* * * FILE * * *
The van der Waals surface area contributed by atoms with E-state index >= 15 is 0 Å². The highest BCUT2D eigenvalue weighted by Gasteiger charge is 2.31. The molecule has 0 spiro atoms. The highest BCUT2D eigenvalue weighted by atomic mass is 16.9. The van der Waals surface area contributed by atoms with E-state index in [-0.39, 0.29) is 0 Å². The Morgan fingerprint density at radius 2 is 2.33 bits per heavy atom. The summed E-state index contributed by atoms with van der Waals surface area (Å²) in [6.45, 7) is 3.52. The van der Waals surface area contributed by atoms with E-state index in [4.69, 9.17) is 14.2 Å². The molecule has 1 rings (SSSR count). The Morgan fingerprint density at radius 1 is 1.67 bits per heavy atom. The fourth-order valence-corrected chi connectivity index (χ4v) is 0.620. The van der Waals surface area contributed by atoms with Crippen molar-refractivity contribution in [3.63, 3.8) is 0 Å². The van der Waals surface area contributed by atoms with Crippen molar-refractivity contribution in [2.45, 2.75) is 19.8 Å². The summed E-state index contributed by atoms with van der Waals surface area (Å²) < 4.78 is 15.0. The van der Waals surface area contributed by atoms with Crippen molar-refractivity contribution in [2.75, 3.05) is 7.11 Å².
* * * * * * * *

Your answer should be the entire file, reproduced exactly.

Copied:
The van der Waals surface area contributed by atoms with E-state index >= 15 is 0 Å². The highest BCUT2D eigenvalue weighted by Gasteiger charge is 2.31. The molecule has 0 spiro atoms. The highest BCUT2D eigenvalue weighted by atomic mass is 16.9. The van der Waals surface area contributed by atoms with E-state index in [-0.39, 0.29) is 0 Å². The Morgan fingerprint density at radius 2 is 2.33 bits per heavy atom. The summed E-state index contributed by atoms with van der Waals surface area (Å²) in [6.45, 7) is 3.52. The van der Waals surface area contributed by atoms with E-state index in [4.69, 9.17) is 14.2 Å². The molecule has 1 rings (SSSR count). The Morgan fingerprint density at radius 1 is 1.67 bits per heavy atom. The fourth-order valence-corrected chi connectivity index (χ4v) is 0.620. The van der Waals surface area contributed by atoms with Crippen molar-refractivity contribution in [3.63, 3.8) is 0 Å². The van der Waals surface area contributed by atoms with Crippen molar-refractivity contribution in [2.45, 2.75) is 19.8 Å². The summed E-state index contributed by atoms with van der Waals surface area (Å²) < 4.78 is 15.0. The van der Waals surface area contributed by atoms with Crippen molar-refractivity contribution in [2.75, 3.05) is 7.11 Å².